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I know, most of my blog posts are about painting furniture… but sometimes that old piece of furniture you just found at the thrift store is covered with so many layers of paints that you need to remove paint from the wood before painting again. Or let’s say you just want to go back to bare wood…

Removing paint from wood furniture is not a difficult task. It can be tedious but certainly not difficult. All you need is basic knowledge on how to do it and the right tools… and I almost forgot, patience. Removing paint from wood furniture is time consuming whatever method is chosen.

If you do a quick internet search, you will find 3 accessible ways to remove paint from wood for DIYers. And it’s pretty much true. I will only add a fourth method to effectively strip paint from furniture. Read on to discover this fourth method I really like.

Here are the three +1 most common ways to remove paint from wood:

  1. Using a heat gun,
  2. Using chemical paint strippers and
  3. Sanding.
  4. The fourth method is paint scrapping using a very efficient manual tool.

How to choose the appropriate method:

  • Consider the size of the piece and its details: Is there any carving or molding? Any glass part? Obviously, you need to be better equipped to strip a whole dining set than to strip a single nightstand.
  • The number of paint coats to remove: Some furniture has been painted and repainted so many times, making it more difficult to strip them back to bare wood.
  • The desired finish: You don’t necessarily have to sand back to bare wood if you want to paint the piece again.
  • The tools available to you: Are you ready to buy equipment or do you want to remove paint with what you already have on hand?

I tried different techniques on the same wooden cabinet door in order to compare them and I’m going to explain if it worked or not. Then, you may use the charts below to weigh the pros and cons of each method. For each method, you will also find a supply list to make sure you got the right equipment.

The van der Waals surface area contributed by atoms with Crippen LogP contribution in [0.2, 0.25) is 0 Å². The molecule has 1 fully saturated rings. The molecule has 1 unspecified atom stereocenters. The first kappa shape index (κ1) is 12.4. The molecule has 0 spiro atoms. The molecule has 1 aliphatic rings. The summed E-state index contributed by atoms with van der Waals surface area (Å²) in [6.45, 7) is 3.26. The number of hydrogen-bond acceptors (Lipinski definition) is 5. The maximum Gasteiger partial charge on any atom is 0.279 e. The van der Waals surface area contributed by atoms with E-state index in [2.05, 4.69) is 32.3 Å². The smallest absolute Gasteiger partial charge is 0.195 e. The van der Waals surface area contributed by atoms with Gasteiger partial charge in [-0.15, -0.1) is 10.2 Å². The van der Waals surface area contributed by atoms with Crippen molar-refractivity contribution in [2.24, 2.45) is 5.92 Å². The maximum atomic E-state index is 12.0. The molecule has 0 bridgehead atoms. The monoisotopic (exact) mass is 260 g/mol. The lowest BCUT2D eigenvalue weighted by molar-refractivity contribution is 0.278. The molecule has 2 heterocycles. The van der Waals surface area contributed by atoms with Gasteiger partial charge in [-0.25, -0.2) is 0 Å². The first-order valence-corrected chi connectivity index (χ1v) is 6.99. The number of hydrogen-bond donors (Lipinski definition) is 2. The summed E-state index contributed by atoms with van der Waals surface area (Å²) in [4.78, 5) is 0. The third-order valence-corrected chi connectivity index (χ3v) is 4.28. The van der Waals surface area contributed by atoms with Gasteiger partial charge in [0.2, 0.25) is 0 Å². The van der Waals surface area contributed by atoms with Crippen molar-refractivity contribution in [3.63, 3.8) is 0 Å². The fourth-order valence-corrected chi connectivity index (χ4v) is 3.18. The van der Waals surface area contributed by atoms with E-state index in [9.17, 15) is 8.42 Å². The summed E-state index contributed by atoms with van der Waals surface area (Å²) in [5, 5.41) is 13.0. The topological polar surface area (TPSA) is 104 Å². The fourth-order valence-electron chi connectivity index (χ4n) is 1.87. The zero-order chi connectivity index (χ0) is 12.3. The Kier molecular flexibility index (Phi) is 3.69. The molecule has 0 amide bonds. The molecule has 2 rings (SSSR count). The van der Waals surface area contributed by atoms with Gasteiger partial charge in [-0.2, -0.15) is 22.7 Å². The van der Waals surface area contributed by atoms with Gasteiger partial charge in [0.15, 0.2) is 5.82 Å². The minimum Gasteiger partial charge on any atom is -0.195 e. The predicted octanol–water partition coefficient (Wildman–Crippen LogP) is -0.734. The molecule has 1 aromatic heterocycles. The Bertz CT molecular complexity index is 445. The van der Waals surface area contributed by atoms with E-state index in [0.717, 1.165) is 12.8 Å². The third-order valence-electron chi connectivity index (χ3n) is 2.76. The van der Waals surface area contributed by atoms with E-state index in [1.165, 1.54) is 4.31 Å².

1. Using Heat Gun to Strip Paint

Hot air guns may be used to melt or soften paint prior to scraping with a putty knife.

Hold the tool at a constant distance, generally about 6-8 inches (15-20 cm) from the paintwork and slowly scrape off the heated paint.

A valuable tool when it comes to paint stripping: my heat gun.

 I recommend practicing on a piece of scrap painted wood (or at least on a less visible part) before moving on your cherished dresser. When the paint bubbles, strip the paint.

Do not burn the paint, it will produce toxic fumes and may damage the timber.

Pine wood get burnt very easily, so keep moving!

Keep the tool moving continuously. If you do not move your heat gun all the times, the hot air may scorch the wood by being concentrated on a small area. You’re stripping paint not starting a barbecue, so keep moving.

Here is the after after a few minutes of scraping. Heat gun was a very effective way to remove paint from this cabinet door.

Cabinet door back to bare wood. I just need to sand a little bit to get a nice smooth finish.

For safety, you can place a bucket of water next to you in case the wood starts to burn.

Heating paint can give off dangerous fumes. That’s why you should always strip paint outside or in well ventilated area and wear a respirator.

Wearing my 3M respirator

Why choose the Heat Gun method?

Pros

  • Reusable & Budget friendly tool
  • Good for removing paint from large flat surface
  • Fast

Cons

  • Can be fire hazard
  • Produce toxic fumes
  • Not easy to use on carvings

Tools needed

Personal Protective Equipment

2. Using Chemical Paint Stripper

How does paint stripper work?

First, move the piece of furniture you are stripping outdoor if possible. Or at least work in well ventilated area. Apply a thick layer of stripper with an old paint brush on the surface to be stripped. Wait for the paint to dissolve and go get a coffee!

Applying paint stripper on my painted cabinet door

Let the paint stripper stay on the surface between 15 minutes to several hours according to the product instructions. It is sometimes recommended to cover with plastic wrap to maintain wetness.